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The respiratory sound features of COVID-19 patients fill gaps between clinical data and screening methods
Ying hui Huang.
Si jun Meng.
Yi Zhang.
Shui sheng Wu.
Yu Zhang.
Ya wei Zhang.
Yi xiang Ye.
Qi feng Wei.
Nian gui Zhao.
Jian ping Jiang.
Xiao ying Ji.
Chun xia Zhou.
Chao Zheng.
Wen Zhang.
Li zhong Xie.
Yong chao Hu.
Jian quan He.
Jian Chen.
Wang yue Wang.
Chang hua Zhang.
Liming Cao.
Wen Xu.
Yunhong Lei.
Zheng hua Jian.
Wei ping Hu.
Wen juan Qin.
Wan yu Wang.
Yu long He.
Hang Xiao.
Xiao fang Zheng.
Yi Qun Hu.
Wen Sheng Pan.
Jian feng Cai.
Acceso Abierto
Background: The 2019 novel coronavirus (COVID-19) has continuous outbreaks around the world. Lung is the main organ that be involved. There is a lack of clinical data on the respiratory sounds of COVID-19 infected pneumonia, which includes invaluable information concerning physiology and pathology. The medical resources are insufficient, which are now mainly supplied for the severe patients. The development of a convenient and effective screening method for mild or asymptomatic suspicious patients is highly demanded. Methods: This is a retrospective case series study. 10 patients with positive results of nucleic acid were enrolled in this study. Lung auscultation was performed by the same physician on admission using a hand-held portable electronic stethoscope delivered in real time via Bluetooth. The recorded audio was exported, and was analyzed by six physicians. Each physician individually described the abnormal breathing sounds that he heard. The results were analyzed in combination with clinical data. Signal analysis was used to quantitatively describe the most common abnormal respiratory sounds. Results: All patients were found abnormal breath sounds at least by 3 physicians, and one patient by all physicians. Cackles, asymmetrical vocal resonance and indistinguishable murmurs are the most common abnormal breath sounds. One asymptomatic patient was found vocal resonance, and the result was correspondence with radiographic computed tomography. Signal analysis verified the credibility of the above abnormal breath sounds. Conclusions: This study describes respiratory sounds of patients with COVID-19, which fills up for the lack of clinical data and provides a simple screening method for suspected patients.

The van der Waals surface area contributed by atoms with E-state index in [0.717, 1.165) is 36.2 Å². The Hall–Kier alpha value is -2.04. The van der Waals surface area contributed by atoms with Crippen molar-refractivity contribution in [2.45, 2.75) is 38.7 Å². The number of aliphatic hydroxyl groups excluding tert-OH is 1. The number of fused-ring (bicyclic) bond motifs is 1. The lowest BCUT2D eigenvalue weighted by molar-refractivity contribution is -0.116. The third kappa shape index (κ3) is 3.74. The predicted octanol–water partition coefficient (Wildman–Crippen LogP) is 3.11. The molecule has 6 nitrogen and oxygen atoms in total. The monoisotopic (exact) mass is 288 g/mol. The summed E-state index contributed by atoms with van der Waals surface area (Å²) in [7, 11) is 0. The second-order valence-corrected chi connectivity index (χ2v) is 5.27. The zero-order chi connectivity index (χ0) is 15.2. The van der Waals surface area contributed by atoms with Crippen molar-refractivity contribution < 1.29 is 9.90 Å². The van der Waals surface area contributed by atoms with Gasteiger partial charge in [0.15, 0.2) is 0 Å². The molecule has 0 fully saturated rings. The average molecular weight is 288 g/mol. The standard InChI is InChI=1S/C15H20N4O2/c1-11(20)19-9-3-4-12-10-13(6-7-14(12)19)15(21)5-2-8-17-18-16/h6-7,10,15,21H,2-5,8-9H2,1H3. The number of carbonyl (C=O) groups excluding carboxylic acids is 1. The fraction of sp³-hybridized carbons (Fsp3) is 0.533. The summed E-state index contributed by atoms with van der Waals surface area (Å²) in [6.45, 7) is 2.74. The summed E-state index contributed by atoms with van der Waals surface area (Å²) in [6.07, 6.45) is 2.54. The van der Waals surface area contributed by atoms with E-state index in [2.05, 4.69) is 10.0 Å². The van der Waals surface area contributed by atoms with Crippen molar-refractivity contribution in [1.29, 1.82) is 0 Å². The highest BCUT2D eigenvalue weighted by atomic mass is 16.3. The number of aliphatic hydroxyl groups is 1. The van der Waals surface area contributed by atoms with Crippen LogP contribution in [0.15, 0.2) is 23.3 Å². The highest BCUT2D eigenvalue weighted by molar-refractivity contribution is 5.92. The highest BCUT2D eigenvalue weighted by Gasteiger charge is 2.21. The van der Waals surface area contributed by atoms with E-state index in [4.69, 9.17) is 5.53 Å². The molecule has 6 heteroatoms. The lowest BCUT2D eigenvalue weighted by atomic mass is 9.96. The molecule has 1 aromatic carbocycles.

Appears in Collections:Artículos científicos

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